TOOTH LOSS HAS BEEN a problem people have had to deal with all throughout history, and false teeth have been a solution since at least 2500 B.C.
The oldest known false teeth were discovered in Mexico, made of wolf teeth. Millennia later, around 700 B.C., the ancient Etruscans would use gold bands or wire to attach human or animal teeth, and two false teeth made of bone and wrapped in gold wire were found in the tomb of El Gigel in Egypt.
In 16th century Japan, they began to use wood as a material for false teeth. By the 1700s, carved ivory had become a popular denture material, and dentures would be crafted by ivory turners, goldsmiths, and barber-surgeons out of ivory, human teeth, and animal teeth.
The first president of the United States struggled with dental health problems from his twenties on, including toothaches, decay, and tooth loss. In fact, by the time he was inaugurated president, Washington only had one tooth left! The causes of his dental troubles were likely a combination of genetics and the poorly balanced diet of the era.
Washington did indeed wear dentures, but they were never made of wood. First, he had partial dentures made of ivory and wired to his remaining teeth. In 1789, Dr. John Greenwood, a pioneer of American dentistry, fashioned Washington an advanced set of dentures using hippo ivory, gold springs, and brass screws attached to human teeth. He had other sets after this one, and as good as Washington’s dentures were for the time, they still caused him pain and noticeably changed the shape of his face.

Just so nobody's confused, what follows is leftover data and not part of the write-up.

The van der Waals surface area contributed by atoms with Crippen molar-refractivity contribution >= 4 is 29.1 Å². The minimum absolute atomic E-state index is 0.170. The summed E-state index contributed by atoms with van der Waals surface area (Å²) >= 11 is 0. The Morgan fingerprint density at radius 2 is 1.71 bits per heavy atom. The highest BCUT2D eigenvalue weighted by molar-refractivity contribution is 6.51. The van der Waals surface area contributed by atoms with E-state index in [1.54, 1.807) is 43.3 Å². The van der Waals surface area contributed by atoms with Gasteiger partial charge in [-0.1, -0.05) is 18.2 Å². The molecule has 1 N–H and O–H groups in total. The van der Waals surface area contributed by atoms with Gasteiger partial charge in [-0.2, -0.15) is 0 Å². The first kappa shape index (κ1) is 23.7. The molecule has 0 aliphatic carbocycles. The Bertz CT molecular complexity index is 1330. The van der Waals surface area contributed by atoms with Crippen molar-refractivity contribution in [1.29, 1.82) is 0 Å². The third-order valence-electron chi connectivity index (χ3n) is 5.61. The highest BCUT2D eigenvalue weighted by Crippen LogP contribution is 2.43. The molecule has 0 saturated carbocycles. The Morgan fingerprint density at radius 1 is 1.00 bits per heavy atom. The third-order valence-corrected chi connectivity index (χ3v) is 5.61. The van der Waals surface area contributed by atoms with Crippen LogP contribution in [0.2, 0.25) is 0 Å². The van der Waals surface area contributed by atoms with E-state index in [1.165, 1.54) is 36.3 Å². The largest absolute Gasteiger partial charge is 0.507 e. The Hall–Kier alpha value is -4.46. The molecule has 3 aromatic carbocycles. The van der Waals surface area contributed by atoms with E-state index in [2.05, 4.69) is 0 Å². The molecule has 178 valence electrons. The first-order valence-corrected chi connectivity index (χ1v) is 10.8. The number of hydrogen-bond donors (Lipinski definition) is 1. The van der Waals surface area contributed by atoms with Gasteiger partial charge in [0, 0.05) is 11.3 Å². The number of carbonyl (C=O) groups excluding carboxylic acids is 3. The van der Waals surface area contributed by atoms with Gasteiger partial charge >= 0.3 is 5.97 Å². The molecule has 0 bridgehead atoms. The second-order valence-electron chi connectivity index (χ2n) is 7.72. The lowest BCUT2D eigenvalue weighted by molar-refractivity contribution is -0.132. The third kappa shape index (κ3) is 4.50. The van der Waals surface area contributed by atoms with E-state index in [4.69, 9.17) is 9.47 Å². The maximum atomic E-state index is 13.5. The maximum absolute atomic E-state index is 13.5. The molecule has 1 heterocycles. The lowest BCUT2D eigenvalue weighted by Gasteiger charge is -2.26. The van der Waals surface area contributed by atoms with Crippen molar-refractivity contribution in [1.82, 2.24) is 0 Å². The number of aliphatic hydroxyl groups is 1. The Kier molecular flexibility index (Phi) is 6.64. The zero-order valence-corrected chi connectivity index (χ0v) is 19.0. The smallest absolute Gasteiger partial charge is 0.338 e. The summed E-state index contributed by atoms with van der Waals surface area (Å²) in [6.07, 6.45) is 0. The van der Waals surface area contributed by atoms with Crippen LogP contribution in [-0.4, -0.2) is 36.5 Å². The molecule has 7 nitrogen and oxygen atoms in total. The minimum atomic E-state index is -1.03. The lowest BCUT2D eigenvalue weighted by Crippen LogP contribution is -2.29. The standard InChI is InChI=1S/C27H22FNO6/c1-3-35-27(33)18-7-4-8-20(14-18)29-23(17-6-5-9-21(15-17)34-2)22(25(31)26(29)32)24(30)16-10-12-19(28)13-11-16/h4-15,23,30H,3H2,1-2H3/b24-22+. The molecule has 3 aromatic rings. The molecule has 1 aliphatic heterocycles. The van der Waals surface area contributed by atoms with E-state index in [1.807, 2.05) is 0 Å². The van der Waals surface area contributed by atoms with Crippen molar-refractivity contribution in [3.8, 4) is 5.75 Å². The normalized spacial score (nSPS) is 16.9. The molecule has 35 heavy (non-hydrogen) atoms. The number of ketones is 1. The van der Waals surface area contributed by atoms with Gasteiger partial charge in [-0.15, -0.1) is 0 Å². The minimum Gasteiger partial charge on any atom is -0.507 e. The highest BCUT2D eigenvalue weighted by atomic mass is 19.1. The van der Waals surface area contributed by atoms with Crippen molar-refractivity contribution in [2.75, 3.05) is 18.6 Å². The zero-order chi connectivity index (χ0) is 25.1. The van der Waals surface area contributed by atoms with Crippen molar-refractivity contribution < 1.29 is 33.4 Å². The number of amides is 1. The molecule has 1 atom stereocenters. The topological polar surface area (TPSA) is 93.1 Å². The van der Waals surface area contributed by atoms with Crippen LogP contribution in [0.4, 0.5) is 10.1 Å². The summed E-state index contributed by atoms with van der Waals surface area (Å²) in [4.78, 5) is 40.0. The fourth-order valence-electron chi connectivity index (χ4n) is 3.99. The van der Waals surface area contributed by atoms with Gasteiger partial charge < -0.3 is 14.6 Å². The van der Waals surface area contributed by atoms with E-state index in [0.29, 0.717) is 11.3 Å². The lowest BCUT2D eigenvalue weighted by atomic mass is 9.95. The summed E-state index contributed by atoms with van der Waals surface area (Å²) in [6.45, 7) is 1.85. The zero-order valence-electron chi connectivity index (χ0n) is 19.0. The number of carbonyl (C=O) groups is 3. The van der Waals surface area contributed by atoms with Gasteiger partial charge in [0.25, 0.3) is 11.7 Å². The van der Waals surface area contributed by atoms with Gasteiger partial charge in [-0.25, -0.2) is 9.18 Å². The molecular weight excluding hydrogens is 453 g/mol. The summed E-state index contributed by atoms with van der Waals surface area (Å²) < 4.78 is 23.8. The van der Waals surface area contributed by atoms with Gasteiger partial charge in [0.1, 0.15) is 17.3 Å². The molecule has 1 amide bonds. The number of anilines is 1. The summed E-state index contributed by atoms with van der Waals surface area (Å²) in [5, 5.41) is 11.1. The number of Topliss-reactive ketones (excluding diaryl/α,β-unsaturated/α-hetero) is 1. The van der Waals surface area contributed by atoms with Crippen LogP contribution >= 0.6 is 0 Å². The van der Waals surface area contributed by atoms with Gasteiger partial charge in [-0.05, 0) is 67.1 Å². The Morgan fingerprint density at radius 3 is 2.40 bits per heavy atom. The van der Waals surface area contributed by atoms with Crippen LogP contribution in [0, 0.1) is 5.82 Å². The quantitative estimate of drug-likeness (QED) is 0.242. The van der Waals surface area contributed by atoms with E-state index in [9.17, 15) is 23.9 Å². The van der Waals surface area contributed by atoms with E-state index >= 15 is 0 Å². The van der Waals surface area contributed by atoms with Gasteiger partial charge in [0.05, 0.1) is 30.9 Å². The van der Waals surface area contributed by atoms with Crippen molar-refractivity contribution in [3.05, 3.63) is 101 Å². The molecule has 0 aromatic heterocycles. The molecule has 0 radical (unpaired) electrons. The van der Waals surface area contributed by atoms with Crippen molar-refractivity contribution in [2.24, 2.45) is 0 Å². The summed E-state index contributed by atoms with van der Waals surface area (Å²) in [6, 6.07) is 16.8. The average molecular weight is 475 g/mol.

One interesting detail about Washington’s dentures is that Dr. Greenwood designed them to make room for that last remaining natural tooth. He is reported to have told Washington that a dentist should “never extract a tooth…[when] there is a possibility of saving it.”
These days, patients in need of false teeth have much better options than George Washington did. Modern dentures are typically made of plastic or acrylic resin, sometimes porcelain. They can be partial or full, removable or fixed by implants. Missing teeth can also be replaced by individual implants, though this is a more expensive option. As dentistry continues to advance, more and more teeth can be saved through root canal therapy and other efforts. Dr. Greenwood would be so proud!
Over 36 million Americans have none of their natural teeth left, but modern dentistry and good oral health habits help us keep our teeth longer. Brushing twice a day with a soft-bristled brush and fluoride toothpaste is essential, as are twice-yearly dental appointments.